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I want to know how does a file system write to and read from a storage device.

I think this is how it works:

A file system doesn't access the storage device directly, but rather the storage device is presented (by the device driver of the storage device) to the file system as a (very large) byte array.

For example, if the file system wants to access a hard disk, it will simply access the byte array representing the hard disk.

This way a file system can work with any type of storage device (traditional hard disk, SSD, USB flash drive, etc.), and only the device driver for the storage device is changed.

This image shows what I have just explained:

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Am I correct in my understanding?

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On Linux (and 1980s era Unixes), a storage device (quite often a disk partition on some hard disk, or on some SSD) is a block device (see this) so is a [sub-]sequence of blocks (which is the basic unit of physical I/O). The physical block size depends on the hardware (old IDE disks had a block size of 512 bytes, new large SATA disks have a block size of 4Kbytes, read Advanced Format wikipage), and when you make a file system (with e.g. mkfs, see mke2fs(8)) you can specify a logical block size which is a multiple (often a small power of two, including 1) of that physical block size. Read also about logical block addressing.

In the past (think of Sun3 workstations of the 1990s) the disk was made of cylinders with heads organized in sectors (read CHS wikipage), with a sector containing a block. Today, these still remains but are a artificial artefact provided by the hard disk controller (the circuit on the disk itself). In some OSes the block device driver rescheduled and reordered IO requests to minimize disk head movement and rotational latency.

This way a file system can work with any type of storage device (traditional hard disk, SSD, USB flash drive, etc.), and only the device driver for the storage device is changed.

Yes, but the evil is in the details (e.g. read about TRIM and Write Amplification, specific to SSDs). And the details are important, so the actual implementation is less simple than your figure. Read more about file systems (and think of clustered & remote file systems including SMB & NFS; read also about Logical Volume Manager).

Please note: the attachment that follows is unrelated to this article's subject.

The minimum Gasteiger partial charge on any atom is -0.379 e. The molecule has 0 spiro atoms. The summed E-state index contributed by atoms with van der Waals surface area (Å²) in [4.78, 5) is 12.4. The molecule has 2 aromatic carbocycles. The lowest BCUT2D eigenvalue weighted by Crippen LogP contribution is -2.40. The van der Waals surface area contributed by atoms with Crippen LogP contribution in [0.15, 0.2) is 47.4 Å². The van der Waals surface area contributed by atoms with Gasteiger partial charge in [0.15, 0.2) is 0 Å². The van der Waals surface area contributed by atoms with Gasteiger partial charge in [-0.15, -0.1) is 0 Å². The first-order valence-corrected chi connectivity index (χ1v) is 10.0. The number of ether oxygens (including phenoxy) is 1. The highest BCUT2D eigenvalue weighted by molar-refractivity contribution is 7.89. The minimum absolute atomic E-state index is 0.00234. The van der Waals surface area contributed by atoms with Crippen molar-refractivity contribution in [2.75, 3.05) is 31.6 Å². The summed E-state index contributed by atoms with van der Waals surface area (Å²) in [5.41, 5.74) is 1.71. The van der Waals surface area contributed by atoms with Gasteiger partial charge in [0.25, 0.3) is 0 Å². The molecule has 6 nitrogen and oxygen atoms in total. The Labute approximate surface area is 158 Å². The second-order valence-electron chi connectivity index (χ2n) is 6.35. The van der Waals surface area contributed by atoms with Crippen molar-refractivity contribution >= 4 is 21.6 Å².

Read Operating Systems : Three Easy Pieces (and its persistence part).

Notice that block devices are gone in FreeBSD (actually providing a common abstraction for character and block devices). I suspect that even on Windows the OS knows about partitions, block size, etc (but you should check).

  • Windows also handles partitions on disks, and each partition may use a different file system (perhaps FAT-32 on one and NTFS on another). The file system may access the partitions at the block level, or the blocks can be combined into "clusters". On any given partition, the cluster size would be fixed. – Simon B Jun 23 '17 at 12:10
  • I sort-of knew that, because MSDOS mostly did. – Basile Starynkevitch Jun 23 '17 at 12:26
  • Actually, FreeBSD still uses what you call "block devices". There is no way to access a hard disk other than as a large array of blocks. They are just called character/raw devices on FreeBSD. They still access the device as a large array of blocks. The only thing missing in FreeBSD is the caching at the device level, which isn't needed as the filesystem already provides caching. – juhist Jun 29 '17 at 19:21
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Everything Basile Starynkevitch says is correct. I will add a bit more. Indeed disk drives were "block" drives, but block devices (and many other devices) were presented in two forms: "raw" and "cooked". Raw devices could be addressed only in chunks that were multiples of their native storage chunk size. So a raw disk device could only be read or written one or many blocks at a time, not just a byte or two. Cooked devices added a layer that would allow such smaller operations, as well as various other features.

File systems worked with raw devices, and thus saw them not as a big array of bytes, but rather a big array of blocks, as B.S. explained.

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